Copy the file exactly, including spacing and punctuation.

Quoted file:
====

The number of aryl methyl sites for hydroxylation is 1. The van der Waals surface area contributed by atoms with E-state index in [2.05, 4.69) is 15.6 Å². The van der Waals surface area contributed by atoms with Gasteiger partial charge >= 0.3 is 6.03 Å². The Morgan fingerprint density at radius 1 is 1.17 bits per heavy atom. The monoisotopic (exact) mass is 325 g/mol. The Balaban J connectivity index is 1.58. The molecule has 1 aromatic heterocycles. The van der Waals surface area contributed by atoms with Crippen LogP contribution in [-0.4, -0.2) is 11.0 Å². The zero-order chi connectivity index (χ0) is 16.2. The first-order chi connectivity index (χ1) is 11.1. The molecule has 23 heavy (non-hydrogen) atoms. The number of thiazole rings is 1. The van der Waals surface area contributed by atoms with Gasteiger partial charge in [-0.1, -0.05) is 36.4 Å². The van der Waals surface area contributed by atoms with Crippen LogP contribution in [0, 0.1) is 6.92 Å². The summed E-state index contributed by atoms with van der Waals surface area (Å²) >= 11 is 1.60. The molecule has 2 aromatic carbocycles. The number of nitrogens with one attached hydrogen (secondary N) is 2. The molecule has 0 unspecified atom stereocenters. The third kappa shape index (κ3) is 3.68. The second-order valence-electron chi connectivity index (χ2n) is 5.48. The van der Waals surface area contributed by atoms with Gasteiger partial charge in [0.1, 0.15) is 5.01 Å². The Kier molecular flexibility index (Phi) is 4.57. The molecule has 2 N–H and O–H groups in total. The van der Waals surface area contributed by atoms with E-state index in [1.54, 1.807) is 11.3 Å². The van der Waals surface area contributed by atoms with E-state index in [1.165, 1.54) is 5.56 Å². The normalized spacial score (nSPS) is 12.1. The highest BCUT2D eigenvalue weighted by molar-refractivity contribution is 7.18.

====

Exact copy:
The number of aryl methyl sites for hydroxylation is 1. The van der Waals surface area contributed by atoms with E-state index in [2.05, 4.69) is 15.6 Å². The van der Waals surface area contributed by atoms with Gasteiger partial charge >= 0.3 is 6.03 Å². The Morgan fingerprint density at radius 1 is 1.17 bits per heavy atom. The monoisotopic (exact) mass is 325 g/mol. The Balaban J connectivity index is 1.58. The molecule has 1 aromatic heterocycles. The van der Waals surface area contributed by atoms with Crippen LogP contribution in [-0.4, -0.2) is 11.0 Å². The zero-order chi connectivity index (χ0) is 16.2. The first-order chi connectivity index (χ1) is 11.1. The molecule has 23 heavy (non-hydrogen) atoms. The number of thiazole rings is 1. The van der Waals surface area contributed by atoms with Gasteiger partial charge in [-0.1, -0.05) is 36.4 Å². The van der Waals surface area contributed by atoms with Crippen LogP contribution in [0, 0.1) is 6.92 Å². The summed E-state index contributed by atoms with van der Waals surface area (Å²) >= 11 is 1.60. The molecule has 2 aromatic carbocycles. The number of nitrogens with one attached hydrogen (secondary N) is 2. The molecule has 0 unspecified atom stereocenters. The third kappa shape index (κ3) is 3.68. The second-order valence-electron chi connectivity index (χ2n) is 5.48. The van der Waals surface area contributed by atoms with Gasteiger partial charge in [0.1, 0.15) is 5.01 Å². The Kier molecular flexibility index (Phi) is 4.57. The molecule has 2 N–H and O–H groups in total. The van der Waals surface area contributed by atoms with E-state index in [1.54, 1.807) is 11.3 Å². The van der Waals surface area contributed by atoms with E-state index in [1.165, 1.54) is 5.56 Å². The normalized spacial score (nSPS) is 12.1. The highest BCUT2D eigenvalue weighted by molar-refractivity contribution is 7.18.